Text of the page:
Ken Sprague

I TEND to forget what's on the T-shirt I'm wearing. But there was one that always reminded me - particularly when I was in the Amazon more than 10 years ago - because people would smile and say: 'That's it! That's it!' The T-shirt soon wore out, but the memory of it returned when I was editing the June 2004 edition of this magazine about co-operatives. The image would, I felt, make the perfect front cover. But, as with most icons, it had usually been used without attribution, and it proved impossible to track down the artist in time to ask for permission.

Soon after the magazine was published I received a message from a subscriber saying that the image had been created by the artist Ken Sprague - an unheralded genius. He had dreamt up the idea while trying to communicate with banana workers in the Canary Islands - the big black fi sh was General Franco, the Spanish dictator who was still in power at the time. Having discovered this, I promptly called Ken on the telephone to apologise. Without a trace of anger, a gentle voice said that this was the first time anyone had bothered to do so, and for that at least he was grateful.

A few weeks later I heard that Ken Sprague had died, aged 77, after a long and intriguing life that is celebrated in a wonderful book by John Green, Ken Sprague - People's Artist (Hawthorn Press in partnership with Artery Publications, 2002, Though it is foolish not to credit the inspiration on which we rely, and too late now to make a difference, it would be more foolish still not to celebrate the richness of his legacy with a small sample of his work from that book.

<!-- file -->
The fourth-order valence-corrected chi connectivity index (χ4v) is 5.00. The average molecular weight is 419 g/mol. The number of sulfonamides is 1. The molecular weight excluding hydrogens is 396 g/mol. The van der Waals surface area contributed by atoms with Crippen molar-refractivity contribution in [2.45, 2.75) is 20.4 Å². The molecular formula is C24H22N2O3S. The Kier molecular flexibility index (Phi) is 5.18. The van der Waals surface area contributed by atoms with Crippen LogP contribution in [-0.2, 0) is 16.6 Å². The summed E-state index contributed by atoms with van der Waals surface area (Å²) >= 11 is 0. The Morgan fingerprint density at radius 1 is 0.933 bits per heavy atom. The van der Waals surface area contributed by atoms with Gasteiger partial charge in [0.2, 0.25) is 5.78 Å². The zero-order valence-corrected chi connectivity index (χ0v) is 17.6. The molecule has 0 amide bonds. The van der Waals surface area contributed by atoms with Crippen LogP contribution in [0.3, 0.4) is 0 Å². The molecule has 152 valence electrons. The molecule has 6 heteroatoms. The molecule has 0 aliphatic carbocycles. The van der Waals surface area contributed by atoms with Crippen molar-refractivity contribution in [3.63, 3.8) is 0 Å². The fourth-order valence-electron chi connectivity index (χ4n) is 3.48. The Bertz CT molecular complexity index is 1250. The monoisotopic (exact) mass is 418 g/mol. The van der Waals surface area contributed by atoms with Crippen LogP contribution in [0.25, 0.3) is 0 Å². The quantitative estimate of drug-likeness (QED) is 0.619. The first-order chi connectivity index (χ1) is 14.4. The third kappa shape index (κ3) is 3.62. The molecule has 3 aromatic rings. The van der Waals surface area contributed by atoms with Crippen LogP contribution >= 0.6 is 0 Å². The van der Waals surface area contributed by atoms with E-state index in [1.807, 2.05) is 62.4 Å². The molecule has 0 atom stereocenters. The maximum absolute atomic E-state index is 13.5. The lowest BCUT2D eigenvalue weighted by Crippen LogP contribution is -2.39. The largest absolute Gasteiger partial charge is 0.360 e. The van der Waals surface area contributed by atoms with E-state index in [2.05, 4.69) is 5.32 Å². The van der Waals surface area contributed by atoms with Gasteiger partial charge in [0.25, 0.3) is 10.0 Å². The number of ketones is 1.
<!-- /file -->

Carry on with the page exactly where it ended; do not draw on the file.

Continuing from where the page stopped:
'An Educated Mother is the Key to a Bright Future' (inspired by a poster on a wall in Baghdad). Sprague was invited to Iraq in 1981 as an offi cial artist in the war with Iran. He went to the front and came close to being killed. Though criticized at the time for his apparent identifi cation with the regime, he maintained that he identifi ed with the people, not with the regime.

'Political to most people means political parties, corruption, insincere rhetoric and sloganizing. But to me it is more about human relationships. Whether I am producing posters for the trade unions, Save the Children Fund, Christian Action or the local Quaker group, that is, for me, politics.'
Ken Sprague

The imprisoned voice (comment on oppression in Latin America). A long-standing member of the Communist Party, Sprague experimented with 'socialist realism' but quickly abandoned the attempt. 'It was like smoking; I was never a smoker because when I tried I became sick.'

'In essence, the leitmotif of his work is about power and the abuse of power as well as the resilience of ordinary working people to this abuse... It is an art of engagement - engagement for change.'
John Green, from the Introduction to Ken Sprague - People's Artist, Hawthorn Press in partnership with Artery Publications, 2002,

Flower pot. Sprague called some of his images 'anti-tank statements directed at all those people who rush in all too quickly to solve the world's problems with guns'.

Middle-aged Romantic. Inspired by the muralist movement, Sprague travelled to Mexico to see the famous 'walls of fi re'. This caricature is a self-portrait.

The fruits of labour (above). A hand-painted sign above Sprague's studio read: 'It's not a question of an artist being a special kind of person, but of every man, woman or child being a special kind of artist.'

David Ransom

New Internationalist issue 376 magazine cover This article is from the March 2005 issue of New Internationalist.
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